Yorkshire-born Scottish Labour leader Richard Leonard urged to 'consider his position' by Leeds MP Rachel Reeves

Scottish Labour's Yorkshire-born leader Richard Leonard has insisted the "best chance" the party has is to unite behind him - despite a member of the party's UK shadow cabinet joining calls for him to consider his position.

Leeds MP Rachel Reeves spoke out the day after four MSPs - James Kelly, Jenny Marra, Daniel Johnson and Mark Griffin - publicly called on Mr Leonard to go.

Mr Leonard, who became Scottish Labour leader in 2017, branded them "disgruntled".

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But Ms Reeves, shadow chancellor of the Duchy of Lancaster, told Sky News: "I think that Richard Leonard needs to think about his position.

"The opinion polls in Scotland are pretty dire for Labour, we've got important elections next year."

Mr Leonard, 58, was born in the village of Westow, North Yorkshire. He was raised in the market town of Malton and educated at Pocklington School in the East Riding.

In previous interviews he has defended his English, private-school past, saying no one should be criticised for where they were born or where they went to school.

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Scottish Labour's Richard Leonard. Pic: PAScottish Labour's Richard Leonard. Pic: PA
Scottish Labour's Richard Leonard. Pic: PA

Holyrood elections take place in May 2021, with Scottish Labour currently third in the opinion polls north of the border, well behind Nicola Sturgeon's SNP.

Meanwhile, the party lost all but one of its seats in Scotland in the general election last December.

While Ms Reeves, MP for Leeds West, stressed the decision is for Scottish Labour to make, she added Mr Leonard should "consider his position and do what he thinks is right for Scotland and for Scottish Labour".

Mr Leonard hit back, saying: "Rachel Reeves is not a member of the Scottish Labour Party and I am elected by members of the Scottish Labour Party - that is who I am accountable to.

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"They elected me back in 2017 to lead the Scottish Labour Party into the May 2021 Scottish Parliament elections; that is what I am on course to doing."

Speaking on BBC Radio Scotland's Good Morning Scotland programme, he said he had received a "huge number of messages of support from right across the party, the trade unions".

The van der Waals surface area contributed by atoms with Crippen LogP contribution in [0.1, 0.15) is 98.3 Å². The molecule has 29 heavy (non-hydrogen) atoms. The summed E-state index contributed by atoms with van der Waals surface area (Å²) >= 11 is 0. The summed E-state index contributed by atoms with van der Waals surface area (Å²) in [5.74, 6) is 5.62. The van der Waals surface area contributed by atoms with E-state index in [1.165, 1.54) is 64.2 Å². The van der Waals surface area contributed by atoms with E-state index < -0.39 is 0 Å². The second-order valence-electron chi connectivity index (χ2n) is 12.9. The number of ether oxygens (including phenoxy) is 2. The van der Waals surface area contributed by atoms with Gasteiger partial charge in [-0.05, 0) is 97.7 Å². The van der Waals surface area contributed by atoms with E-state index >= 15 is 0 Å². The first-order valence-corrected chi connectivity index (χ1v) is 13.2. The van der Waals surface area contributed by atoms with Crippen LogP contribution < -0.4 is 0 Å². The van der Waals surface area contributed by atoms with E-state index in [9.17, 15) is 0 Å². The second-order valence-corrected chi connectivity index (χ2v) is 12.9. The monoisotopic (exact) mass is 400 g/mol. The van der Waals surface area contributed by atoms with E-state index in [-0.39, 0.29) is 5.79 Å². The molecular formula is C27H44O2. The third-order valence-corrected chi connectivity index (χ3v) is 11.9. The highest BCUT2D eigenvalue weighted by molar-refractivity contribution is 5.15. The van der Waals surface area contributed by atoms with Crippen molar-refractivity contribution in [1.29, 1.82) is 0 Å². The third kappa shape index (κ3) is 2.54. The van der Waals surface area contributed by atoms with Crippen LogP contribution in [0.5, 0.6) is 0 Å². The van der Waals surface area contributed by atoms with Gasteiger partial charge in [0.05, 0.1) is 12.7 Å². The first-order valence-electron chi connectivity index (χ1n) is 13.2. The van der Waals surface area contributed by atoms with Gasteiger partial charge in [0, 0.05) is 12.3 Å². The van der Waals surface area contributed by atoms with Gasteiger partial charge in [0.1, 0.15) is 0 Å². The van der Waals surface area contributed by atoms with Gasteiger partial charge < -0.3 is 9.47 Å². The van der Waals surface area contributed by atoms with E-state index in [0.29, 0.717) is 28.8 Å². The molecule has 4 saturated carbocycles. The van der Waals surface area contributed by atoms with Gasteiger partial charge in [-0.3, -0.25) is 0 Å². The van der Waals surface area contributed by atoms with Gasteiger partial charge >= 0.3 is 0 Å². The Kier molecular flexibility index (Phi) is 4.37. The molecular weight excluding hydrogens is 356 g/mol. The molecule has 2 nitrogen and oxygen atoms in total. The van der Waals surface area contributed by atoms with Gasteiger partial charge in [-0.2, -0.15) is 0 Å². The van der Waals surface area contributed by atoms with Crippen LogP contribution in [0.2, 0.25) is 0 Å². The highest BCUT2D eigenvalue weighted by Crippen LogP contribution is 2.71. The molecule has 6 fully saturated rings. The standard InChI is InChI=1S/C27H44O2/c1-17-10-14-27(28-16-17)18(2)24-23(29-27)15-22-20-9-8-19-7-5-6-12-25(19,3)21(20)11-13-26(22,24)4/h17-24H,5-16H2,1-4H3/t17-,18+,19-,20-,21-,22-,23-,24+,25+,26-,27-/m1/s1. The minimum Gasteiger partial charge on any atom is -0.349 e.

And he added: "I am confident I have got the backing of the members of the Scottish Labour Party, who elected me just under three years ago."

Mr Leonard insisted Labour's "best chance" in next May's Holyrood elections is to unite behind his leadership.

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And he added he is confident that, as polling day approaches, "more and more" people will turn to his party.

He said: "I think the political environment is changing because of the pandemic, I think people are re-evaluating their priorities, and I am sure as people get nearer to the election next year they will understand that the next five years, the next Scottish Government, the next Scottish Parliament's priorities will need to be on recovering the economy, tackling the jobs crisis and investing in public services like our National Health Service.

"They're the priorities the people have got, they're the priorities of the Scottish Labour Party; that is why I am determined that, as the leader of the Scottish Labour Party, we remain outward-looking."

He continued: "The best chance we've got is to unite behind me, to go forward on that policy agenda I set out.

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"I don't under-estimate the scale of the challenge we face, but I have got faith in the Labour Party, I've got faith in the values we stand for, I have got faith in the policy ideas we will offer the people.

"I am convinced that, when we get closer to the election, as the policy agenda is defined, the choices that people face are defined, I think that more and more of them will turn to the Scottish Labour Party."

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